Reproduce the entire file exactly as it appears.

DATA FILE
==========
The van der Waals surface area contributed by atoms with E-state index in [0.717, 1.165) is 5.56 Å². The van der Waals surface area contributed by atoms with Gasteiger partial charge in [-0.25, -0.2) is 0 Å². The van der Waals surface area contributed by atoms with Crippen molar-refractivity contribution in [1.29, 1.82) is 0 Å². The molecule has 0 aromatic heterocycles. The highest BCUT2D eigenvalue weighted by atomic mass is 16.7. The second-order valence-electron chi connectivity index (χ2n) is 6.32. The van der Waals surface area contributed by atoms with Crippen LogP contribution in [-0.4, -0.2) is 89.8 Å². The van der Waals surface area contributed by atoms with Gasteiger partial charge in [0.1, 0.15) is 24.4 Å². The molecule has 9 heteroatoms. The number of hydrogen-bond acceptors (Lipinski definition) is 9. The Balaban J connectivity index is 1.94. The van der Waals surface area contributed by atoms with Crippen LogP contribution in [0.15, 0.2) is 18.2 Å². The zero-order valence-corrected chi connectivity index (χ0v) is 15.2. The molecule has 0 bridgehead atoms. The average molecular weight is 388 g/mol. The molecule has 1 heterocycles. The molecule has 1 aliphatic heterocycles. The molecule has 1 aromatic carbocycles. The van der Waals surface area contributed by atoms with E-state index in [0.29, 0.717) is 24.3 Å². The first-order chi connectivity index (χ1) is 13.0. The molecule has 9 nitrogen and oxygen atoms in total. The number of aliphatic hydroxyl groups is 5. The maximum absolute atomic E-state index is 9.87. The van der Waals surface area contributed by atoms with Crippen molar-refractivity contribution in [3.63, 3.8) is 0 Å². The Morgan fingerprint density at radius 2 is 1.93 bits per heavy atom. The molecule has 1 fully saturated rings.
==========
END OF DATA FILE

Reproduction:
The van der Waals surface area contributed by atoms with E-state index in [0.717, 1.165) is 5.56 Å². The van der Waals surface area contributed by atoms with Gasteiger partial charge in [-0.25, -0.2) is 0 Å². The van der Waals surface area contributed by atoms with Crippen molar-refractivity contribution in [1.29, 1.82) is 0 Å². The molecule has 0 aromatic heterocycles. The highest BCUT2D eigenvalue weighted by atomic mass is 16.7. The second-order valence-electron chi connectivity index (χ2n) is 6.32. The van der Waals surface area contributed by atoms with Crippen LogP contribution in [-0.4, -0.2) is 89.8 Å². The van der Waals surface area contributed by atoms with Gasteiger partial charge in [0.1, 0.15) is 24.4 Å². The molecule has 9 heteroatoms. The number of hydrogen-bond acceptors (Lipinski definition) is 9. The Balaban J connectivity index is 1.94. The van der Waals surface area contributed by atoms with Crippen LogP contribution in [0.15, 0.2) is 18.2 Å². The zero-order valence-corrected chi connectivity index (χ0v) is 15.2. The molecule has 0 bridgehead atoms. The average molecular weight is 388 g/mol. The molecule has 1 heterocycles. The molecule has 1 aliphatic heterocycles. The molecule has 1 aromatic carbocycles. The van der Waals surface area contributed by atoms with E-state index in [0.29, 0.717) is 24.3 Å². The first-order chi connectivity index (χ1) is 13.0. The molecule has 9 nitrogen and oxygen atoms in total. The number of aliphatic hydroxyl groups is 5. The maximum absolute atomic E-state index is 9.87. The van der Waals surface area contributed by atoms with Crippen molar-refractivity contribution in [3.63, 3.8) is 0 Å². The Morgan fingerprint density at radius 2 is 1.93 bits per heavy atom. The molecule has 1 fully saturated rings.